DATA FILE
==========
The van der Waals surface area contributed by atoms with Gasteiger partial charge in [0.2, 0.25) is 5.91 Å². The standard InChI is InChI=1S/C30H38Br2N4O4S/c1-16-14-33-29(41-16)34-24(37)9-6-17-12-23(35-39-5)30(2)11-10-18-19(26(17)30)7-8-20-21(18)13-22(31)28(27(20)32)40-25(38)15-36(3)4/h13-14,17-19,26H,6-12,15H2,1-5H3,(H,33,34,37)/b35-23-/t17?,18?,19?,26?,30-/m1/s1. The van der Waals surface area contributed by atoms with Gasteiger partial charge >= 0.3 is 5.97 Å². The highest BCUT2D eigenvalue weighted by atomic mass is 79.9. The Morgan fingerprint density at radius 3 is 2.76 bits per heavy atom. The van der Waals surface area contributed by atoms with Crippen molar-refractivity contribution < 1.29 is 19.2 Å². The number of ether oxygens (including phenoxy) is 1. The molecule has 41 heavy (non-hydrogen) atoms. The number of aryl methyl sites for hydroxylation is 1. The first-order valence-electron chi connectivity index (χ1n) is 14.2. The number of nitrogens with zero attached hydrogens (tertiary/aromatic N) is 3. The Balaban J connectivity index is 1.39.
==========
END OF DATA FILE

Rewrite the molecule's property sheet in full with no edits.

The van der Waals surface area contributed by atoms with Gasteiger partial charge in [0.2, 0.25) is 5.91 Å². The standard InChI is InChI=1S/C30H38Br2N4O4S/c1-16-14-33-29(41-16)34-24(37)9-6-17-12-23(35-39-5)30(2)11-10-18-19(26(17)30)7-8-20-21(18)13-22(31)28(27(20)32)40-25(38)15-36(3)4/h13-14,17-19,26H,6-12,15H2,1-5H3,(H,33,34,37)/b35-23-/t17?,18?,19?,26?,30-/m1/s1. The van der Waals surface area contributed by atoms with Gasteiger partial charge >= 0.3 is 5.97 Å². The highest BCUT2D eigenvalue weighted by atomic mass is 79.9. The Morgan fingerprint density at radius 3 is 2.76 bits per heavy atom. The van der Waals surface area contributed by atoms with Crippen molar-refractivity contribution < 1.29 is 19.2 Å². The number of ether oxygens (including phenoxy) is 1. The molecule has 41 heavy (non-hydrogen) atoms. The number of aryl methyl sites for hydroxylation is 1. The first-order valence-electron chi connectivity index (χ1n) is 14.2. The number of nitrogens with zero attached hydrogens (tertiary/aromatic N) is 3. The Balaban J connectivity index is 1.39.